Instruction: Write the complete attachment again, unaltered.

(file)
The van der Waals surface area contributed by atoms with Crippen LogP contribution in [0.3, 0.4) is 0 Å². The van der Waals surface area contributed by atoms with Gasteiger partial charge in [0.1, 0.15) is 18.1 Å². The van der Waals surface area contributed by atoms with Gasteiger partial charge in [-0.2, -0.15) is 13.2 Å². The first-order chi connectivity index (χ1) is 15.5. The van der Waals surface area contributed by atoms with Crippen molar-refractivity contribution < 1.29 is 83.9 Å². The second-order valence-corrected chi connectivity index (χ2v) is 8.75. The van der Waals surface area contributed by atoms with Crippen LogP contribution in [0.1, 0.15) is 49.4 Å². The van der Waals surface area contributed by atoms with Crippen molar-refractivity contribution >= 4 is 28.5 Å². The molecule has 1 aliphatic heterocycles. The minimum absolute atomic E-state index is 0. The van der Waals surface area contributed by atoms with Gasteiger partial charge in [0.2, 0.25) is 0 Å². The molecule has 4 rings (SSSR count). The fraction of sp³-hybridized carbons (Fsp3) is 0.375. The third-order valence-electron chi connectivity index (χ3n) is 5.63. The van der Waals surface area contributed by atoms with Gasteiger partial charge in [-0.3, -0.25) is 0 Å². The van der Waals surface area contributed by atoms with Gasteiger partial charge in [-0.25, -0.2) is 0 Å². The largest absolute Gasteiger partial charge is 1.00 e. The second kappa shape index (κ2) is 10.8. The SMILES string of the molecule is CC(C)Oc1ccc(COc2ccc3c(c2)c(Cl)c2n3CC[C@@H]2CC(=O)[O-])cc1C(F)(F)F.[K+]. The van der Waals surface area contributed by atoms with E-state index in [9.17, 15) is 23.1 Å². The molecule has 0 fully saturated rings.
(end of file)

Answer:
The van der Waals surface area contributed by atoms with Crippen LogP contribution in [0.3, 0.4) is 0 Å². The van der Waals surface area contributed by atoms with Gasteiger partial charge in [0.1, 0.15) is 18.1 Å². The van der Waals surface area contributed by atoms with Gasteiger partial charge in [-0.2, -0.15) is 13.2 Å². The first-order chi connectivity index (χ1) is 15.5. The van der Waals surface area contributed by atoms with Crippen molar-refractivity contribution < 1.29 is 83.9 Å². The second-order valence-corrected chi connectivity index (χ2v) is 8.75. The van der Waals surface area contributed by atoms with Crippen LogP contribution in [0.1, 0.15) is 49.4 Å². The van der Waals surface area contributed by atoms with Crippen molar-refractivity contribution >= 4 is 28.5 Å². The molecule has 1 aliphatic heterocycles. The minimum absolute atomic E-state index is 0. The van der Waals surface area contributed by atoms with Gasteiger partial charge in [0.2, 0.25) is 0 Å². The molecule has 4 rings (SSSR count). The fraction of sp³-hybridized carbons (Fsp3) is 0.375. The third-order valence-electron chi connectivity index (χ3n) is 5.63. The van der Waals surface area contributed by atoms with Gasteiger partial charge in [-0.3, -0.25) is 0 Å². The van der Waals surface area contributed by atoms with Gasteiger partial charge in [-0.25, -0.2) is 0 Å². The largest absolute Gasteiger partial charge is 1.00 e. The second kappa shape index (κ2) is 10.8. The SMILES string of the molecule is CC(C)Oc1ccc(COc2ccc3c(c2)c(Cl)c2n3CC[C@@H]2CC(=O)[O-])cc1C(F)(F)F.[K+]. The van der Waals surface area contributed by atoms with E-state index in [9.17, 15) is 23.1 Å². The molecule has 0 fully saturated rings.